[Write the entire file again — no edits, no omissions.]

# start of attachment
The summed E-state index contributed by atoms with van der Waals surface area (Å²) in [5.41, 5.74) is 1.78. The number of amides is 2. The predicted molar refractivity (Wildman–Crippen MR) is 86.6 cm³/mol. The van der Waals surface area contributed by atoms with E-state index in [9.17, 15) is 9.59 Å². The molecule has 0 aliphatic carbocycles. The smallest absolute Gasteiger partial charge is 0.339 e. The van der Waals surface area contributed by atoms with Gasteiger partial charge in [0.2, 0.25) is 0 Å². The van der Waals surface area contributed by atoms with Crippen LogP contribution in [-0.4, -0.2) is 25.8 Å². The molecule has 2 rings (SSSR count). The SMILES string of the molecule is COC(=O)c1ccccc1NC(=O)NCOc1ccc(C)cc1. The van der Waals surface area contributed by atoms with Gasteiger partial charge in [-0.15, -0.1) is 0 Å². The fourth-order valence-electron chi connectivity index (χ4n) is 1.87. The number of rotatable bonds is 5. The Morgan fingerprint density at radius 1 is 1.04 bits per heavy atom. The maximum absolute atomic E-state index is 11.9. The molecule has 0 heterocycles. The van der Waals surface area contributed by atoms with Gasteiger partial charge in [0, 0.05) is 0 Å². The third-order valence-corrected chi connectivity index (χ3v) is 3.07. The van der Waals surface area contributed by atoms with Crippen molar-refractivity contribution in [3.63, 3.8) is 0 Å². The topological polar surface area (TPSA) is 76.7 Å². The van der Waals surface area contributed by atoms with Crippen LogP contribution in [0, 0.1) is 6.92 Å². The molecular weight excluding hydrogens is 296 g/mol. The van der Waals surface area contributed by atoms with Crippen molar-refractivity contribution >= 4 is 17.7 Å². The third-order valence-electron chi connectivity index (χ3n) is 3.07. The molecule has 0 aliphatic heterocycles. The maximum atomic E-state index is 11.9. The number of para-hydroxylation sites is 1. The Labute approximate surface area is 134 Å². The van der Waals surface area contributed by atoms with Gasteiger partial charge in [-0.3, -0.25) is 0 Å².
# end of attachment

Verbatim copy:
The summed E-state index contributed by atoms with van der Waals surface area (Å²) in [5.41, 5.74) is 1.78. The number of amides is 2. The predicted molar refractivity (Wildman–Crippen MR) is 86.6 cm³/mol. The van der Waals surface area contributed by atoms with E-state index in [9.17, 15) is 9.59 Å². The molecule has 0 aliphatic carbocycles. The smallest absolute Gasteiger partial charge is 0.339 e. The van der Waals surface area contributed by atoms with Gasteiger partial charge in [0.2, 0.25) is 0 Å². The van der Waals surface area contributed by atoms with Crippen LogP contribution in [-0.4, -0.2) is 25.8 Å². The molecule has 2 rings (SSSR count). The SMILES string of the molecule is COC(=O)c1ccccc1NC(=O)NCOc1ccc(C)cc1. The van der Waals surface area contributed by atoms with Gasteiger partial charge in [-0.15, -0.1) is 0 Å². The fourth-order valence-electron chi connectivity index (χ4n) is 1.87. The number of rotatable bonds is 5. The Morgan fingerprint density at radius 1 is 1.04 bits per heavy atom. The maximum absolute atomic E-state index is 11.9. The molecule has 0 heterocycles. The van der Waals surface area contributed by atoms with Gasteiger partial charge in [0, 0.05) is 0 Å². The third-order valence-corrected chi connectivity index (χ3v) is 3.07. The van der Waals surface area contributed by atoms with Crippen molar-refractivity contribution in [3.63, 3.8) is 0 Å². The topological polar surface area (TPSA) is 76.7 Å². The van der Waals surface area contributed by atoms with Crippen LogP contribution in [0, 0.1) is 6.92 Å². The molecular weight excluding hydrogens is 296 g/mol. The van der Waals surface area contributed by atoms with Crippen molar-refractivity contribution >= 4 is 17.7 Å². The third-order valence-electron chi connectivity index (χ3n) is 3.07. The molecule has 0 aliphatic heterocycles. The maximum atomic E-state index is 11.9. The number of para-hydroxylation sites is 1. The Labute approximate surface area is 134 Å². The van der Waals surface area contributed by atoms with Gasteiger partial charge in [-0.3, -0.25) is 0 Å².